Varenicline (Chantix). This medication acts on the brain's nicotine receptors, decreasing withdrawal symptoms and reducing the feelings of pleasure you get from smoking. Typically your doctor will advise you to start varenicline one week before you stop smoking. Potential side effects include nausea, headache, insomnia and vivid dreams. Rarely, varenicline has been associated with serious psychiatric symptoms, such as depressed mood, agitation and suicidal thoughts.
Nortriptyline (Pamelor). This tricyclic antidepressant has been shown to help smokers stop. It acts by increasing the levels of the brain neurotransmitter norepinephrine. It may be prescribed if other medications for stopping tobacco use don't help. Side effects may include dry mouth.
Counseling, support groups and other programs
Combining medications with behavioral counseling provides the best chance for establishing long-term smoking abstinence. Medications help you cope with withdrawal symptoms, while behavioral treatments help you develop the skills you need to avoid tobacco over the long run. The more time you spend with a counselor, the better your treatment results will be.
Several types of counseling and support can help with stopping smoking:
Telephone counseling. No matter where you live, you can take advantage of phone counseling to help you give up tobacco. Every state in the U.S. has a telephone quit line, and some have more than one. To find the options in your state, call 800-QUIT-NOW (800-784-8669).
Individual or group counseling program. Your doctor may recommend local support groups or a treatment program where counseling is provided by a tobacco treatment specialist. Counseling helps you learn techniques for preparing to stop smoking and provides support for you during the process. Many hospitals, health care plans, health care providers and employers offer treatment programs or have tobacco treatment specialists who are certified to provide treatment for nicotine dependence. Nicotine Anonymous groups are available in many locations to provide support for smokers trying to quit. Some medical centers provide residential treatment programs — the most intensive treatment available.
Internet-based programs. Several websites offer support and strategies for people who want to stop smoking. BecomeAnEX is free and provides information and techniques as well as blogs, community forums, ask the expert and many other features. Text messaging services, including personalized reminders about a quit-smoking plan, also may prove helpful.
Methods to avoid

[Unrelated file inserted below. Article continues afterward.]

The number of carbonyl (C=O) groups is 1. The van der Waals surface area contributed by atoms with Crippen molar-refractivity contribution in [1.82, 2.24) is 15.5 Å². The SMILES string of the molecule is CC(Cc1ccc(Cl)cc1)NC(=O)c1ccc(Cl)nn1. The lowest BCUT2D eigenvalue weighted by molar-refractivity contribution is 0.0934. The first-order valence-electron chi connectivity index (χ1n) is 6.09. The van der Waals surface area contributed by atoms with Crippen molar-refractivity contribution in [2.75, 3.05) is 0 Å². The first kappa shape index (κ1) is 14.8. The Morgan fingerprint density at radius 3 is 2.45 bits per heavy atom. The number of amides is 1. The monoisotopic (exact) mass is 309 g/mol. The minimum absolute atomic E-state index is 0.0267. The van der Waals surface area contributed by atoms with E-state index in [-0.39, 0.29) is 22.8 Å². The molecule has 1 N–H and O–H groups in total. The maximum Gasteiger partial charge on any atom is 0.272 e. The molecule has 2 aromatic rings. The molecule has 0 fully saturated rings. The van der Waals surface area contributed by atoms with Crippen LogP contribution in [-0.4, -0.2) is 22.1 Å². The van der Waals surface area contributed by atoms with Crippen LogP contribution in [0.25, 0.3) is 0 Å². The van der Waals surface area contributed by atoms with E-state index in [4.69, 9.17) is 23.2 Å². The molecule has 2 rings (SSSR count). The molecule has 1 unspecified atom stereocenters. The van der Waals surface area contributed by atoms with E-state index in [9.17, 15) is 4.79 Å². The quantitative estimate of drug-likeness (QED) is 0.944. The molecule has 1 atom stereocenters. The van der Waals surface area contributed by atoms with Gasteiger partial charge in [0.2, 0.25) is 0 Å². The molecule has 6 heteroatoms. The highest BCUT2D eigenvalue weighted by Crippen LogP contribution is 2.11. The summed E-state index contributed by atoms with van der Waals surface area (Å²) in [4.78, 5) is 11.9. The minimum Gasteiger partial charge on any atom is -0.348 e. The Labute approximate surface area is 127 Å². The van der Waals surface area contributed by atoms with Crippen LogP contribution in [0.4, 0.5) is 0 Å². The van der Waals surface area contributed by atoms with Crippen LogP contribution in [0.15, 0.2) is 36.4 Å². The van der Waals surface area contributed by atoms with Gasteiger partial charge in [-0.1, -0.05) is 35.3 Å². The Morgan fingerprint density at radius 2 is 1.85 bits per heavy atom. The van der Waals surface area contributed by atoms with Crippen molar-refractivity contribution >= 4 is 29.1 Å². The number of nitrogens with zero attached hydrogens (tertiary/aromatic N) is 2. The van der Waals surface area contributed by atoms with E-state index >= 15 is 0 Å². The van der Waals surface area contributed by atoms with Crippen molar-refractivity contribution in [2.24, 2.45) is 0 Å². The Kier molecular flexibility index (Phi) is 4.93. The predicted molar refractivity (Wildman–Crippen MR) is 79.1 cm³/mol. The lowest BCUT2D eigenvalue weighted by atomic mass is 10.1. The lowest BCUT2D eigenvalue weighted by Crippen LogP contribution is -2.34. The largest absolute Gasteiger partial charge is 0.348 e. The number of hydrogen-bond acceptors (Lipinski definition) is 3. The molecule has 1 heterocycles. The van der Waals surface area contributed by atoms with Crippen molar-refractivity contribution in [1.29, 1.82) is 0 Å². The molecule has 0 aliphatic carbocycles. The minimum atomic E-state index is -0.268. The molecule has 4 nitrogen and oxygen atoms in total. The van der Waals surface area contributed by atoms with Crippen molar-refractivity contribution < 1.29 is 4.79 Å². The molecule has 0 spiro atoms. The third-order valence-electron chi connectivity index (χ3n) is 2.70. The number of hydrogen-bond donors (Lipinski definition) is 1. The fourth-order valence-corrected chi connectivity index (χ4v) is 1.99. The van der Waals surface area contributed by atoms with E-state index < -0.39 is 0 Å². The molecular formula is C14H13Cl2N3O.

There is no scientific evidence that these products work to help stop smoking and little is known about their safety.
Products claiming to deter smoking. This includes products that change the taste of tobacco, special diets to curb nicotine cravings and vitamin combinations marketed as smoking cessation aids.
Herbs and supplements. Homeopathic aids and herbal supplements are not regulated by the Food and Drug Administration (FDA), so they don't need to prove their effectiveness or safety.
Nicotine lollipops and balms. Products containing nicotine salicylate are not approved by the FDA, and these products pose a risk for accidental use by children.
Electronic cigarettes (e-cigarettes). Flavored mist containing nicotine that looks like smoke is puffed through a system that looks like a cigarette. Questions exist about the safety of e-cigarette vapor and the amount of nicotine provided.
Hypnosis. Although no evidence supports the use of hypnosis in smoking cessation, some people say they find it helpful. If you choose to pursue hypnosis, talk to your doctor about finding a reputable hypnotherapist.
Tobacco in any form is not safe. This includes the use of:
Dissolvable tobacco products. Tobacco pouches, lozenges, strips or other products contain small amounts of tobacco and nicotine you hold or dissolve in your mouth. These tobacco products are used by smokers in places where smoking is not allowed. There is no evidence they will help you stop smoking and little is known about their health effects.
Smokeless tobacco and snuff (snus). These products contain nicotine in amounts similar to cigarettes and increase your risk of mouth and throat cancer, tooth and gum diseases, and other health problems.
Pipes and cigars. These products have similar, though less frequent, health risks as cigarettes, and they are not a safe alternative.